Politics & Government

Maldonado cancels appearance at North County Tea Party gathering

Abel Maldonado answers questions during a "Meet the Candidates" forum put on by the San Luis Obispo Chamber of Commerce in 2012.
Abel Maldonado answers questions during a "Meet the Candidates" forum put on by the San Luis Obispo Chamber of Commerce in 2012. jjohnston@thetribunenews.com

They may not be steeping in anger, but Abel Maldonado has clearly teed off the Tea Party.

The Republican congressional candidate backed out of a scheduled appearance before the North County Tea Party on Monday evening, thwarting the expectations of some 50 people gathered at the Atascadero Lake Pavilion.

“I’m really disappointed,” said Richard Kibler. “That’s the reason we came.”

Organizer and North County Tea Party officer Lydia Thompson went farther when she announced the would-be congressman’s non-appearance.

She said the failure to appear would cost Maldonado her vote.

Thompson encouraged others to follow their own consciences, but said if Tea Party members vote for Maldonado as a default position to his opponent, Democrat incumbent Lois Capps, “we blew it. We lose all credibility.”

“It doesn’t appear that he has any interest in what we have to say,” Thompson told the audience. “I’m going to leave (the ballot) blank. I’m not going to do anything else for (Maldonado). As far as I’m concerned it’s over and done with.”

Thompson said the organization has not invited Capps to speak “due to her extreme liberal ideology.”

Maldonado’s communications director, Kurt Bardella, said Maldonado had to cancel because of a family conflict.

Capps and Maldonado are vying to represent the newly drawn 24th Congressional District, which incorporates Santa Barbara and San Luis Obispo counties and a slice of Ventura County.

In an email response to questions from The Tribune, Thompson delineated the considerable pains she had gone through to make sure the candidate showed up.

She made the initial appointment with Maldonado’s communications director, then, “due to the history of ‘no shows,’ we wanted to make sure no one would double-book an engagement. Therefore, followed up with an email of confirmation to the campaign field director, finance director and communications director,” Thompson wrote.

On Thursday afternoon, the campaign told her that Maldonado had a family emergency, and withdrew.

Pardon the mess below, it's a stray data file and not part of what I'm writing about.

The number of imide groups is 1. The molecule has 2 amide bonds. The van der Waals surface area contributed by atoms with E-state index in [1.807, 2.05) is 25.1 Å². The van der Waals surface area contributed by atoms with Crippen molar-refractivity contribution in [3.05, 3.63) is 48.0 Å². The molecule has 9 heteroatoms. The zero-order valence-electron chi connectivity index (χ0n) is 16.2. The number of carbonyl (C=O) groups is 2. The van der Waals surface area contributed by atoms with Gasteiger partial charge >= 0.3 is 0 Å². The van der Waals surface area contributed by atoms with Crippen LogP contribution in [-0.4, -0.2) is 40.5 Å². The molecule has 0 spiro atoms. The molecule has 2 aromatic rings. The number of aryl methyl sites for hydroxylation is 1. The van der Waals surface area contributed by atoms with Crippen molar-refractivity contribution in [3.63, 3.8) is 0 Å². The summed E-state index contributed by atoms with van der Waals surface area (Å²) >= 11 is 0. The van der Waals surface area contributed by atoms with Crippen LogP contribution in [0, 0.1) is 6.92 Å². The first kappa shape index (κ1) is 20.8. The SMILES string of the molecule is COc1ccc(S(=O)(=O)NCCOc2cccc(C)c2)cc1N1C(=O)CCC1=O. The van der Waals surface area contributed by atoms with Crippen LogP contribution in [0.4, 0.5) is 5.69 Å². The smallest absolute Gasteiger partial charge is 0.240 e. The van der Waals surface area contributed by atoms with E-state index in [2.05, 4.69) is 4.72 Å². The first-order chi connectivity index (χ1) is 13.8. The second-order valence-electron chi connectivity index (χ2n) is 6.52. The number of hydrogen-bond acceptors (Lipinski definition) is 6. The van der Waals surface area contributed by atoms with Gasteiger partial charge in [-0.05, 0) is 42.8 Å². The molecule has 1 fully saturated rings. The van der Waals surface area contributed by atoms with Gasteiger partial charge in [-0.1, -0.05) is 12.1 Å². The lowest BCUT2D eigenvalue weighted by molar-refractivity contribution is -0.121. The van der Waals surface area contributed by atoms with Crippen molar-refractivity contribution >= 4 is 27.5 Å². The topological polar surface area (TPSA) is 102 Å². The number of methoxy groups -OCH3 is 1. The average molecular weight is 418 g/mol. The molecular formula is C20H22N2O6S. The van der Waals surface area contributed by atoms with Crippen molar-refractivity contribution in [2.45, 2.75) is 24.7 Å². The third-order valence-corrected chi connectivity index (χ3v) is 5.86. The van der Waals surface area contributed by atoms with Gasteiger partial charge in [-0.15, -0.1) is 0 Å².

Thompson said renting the venue could cost as much as $400. The group did not waste the evening, however — they heard presentations about the state propositions on the November ballot.

In her note to The Tribune, Thompson wrote that Maldonado could still come and speak and take and answer questions.

Her reference to a “a history of no-shows” alludes to Maldonado’s canceling other invitations. Some speakers Monday said he had backed out of as many as 10, although Thompson was unable to verify any of them.

However, Republican activist Joan Brown of San Luis Obispo, a member of the California Republican Women’s Club board of directors, said, “He did the same thing to every other single Republican women’s club.”

Bardella told The Tribune that, to his knowledge, Maldonado has had to cancel three campaign engagements, including the one Monday night. One of the others was to attend the funeral of San Luis Obispo County Public Information Officer Rob Bryn.

The third was a debate earlier this year between self-professed Tea Party candidate Chris Mitchum and Maldonado. Maldonado felt “they were going to say disparaging things” about each other, according to Bardella, and that would have violated the famed “11th commandment” of former President Ronald Reagan: “thou shalt not speak ill of another Republican.”

The Tea Party-Maldonado dustup has a larger context. In the June primary election, one of Maldonado’s opponents was Mitchum, who portrayed himself as the Tea Party candidate, and is widely believed to have secured the votes of most Tea Party members. After Mitchum, the son of the late actor Robert Mitchum, lost to Maldonado, he pointedly did not endorse him.

The Tea Party itself is controversial, locally and nationally. While many of those who belong hold mainstream views such as a disdain for taxes and overregulation, some of its more vocal backers take positions widely viewed as extreme, such as the belief that President Barack Obama is not a U.S. citizen — a stance known as the “birther” movement.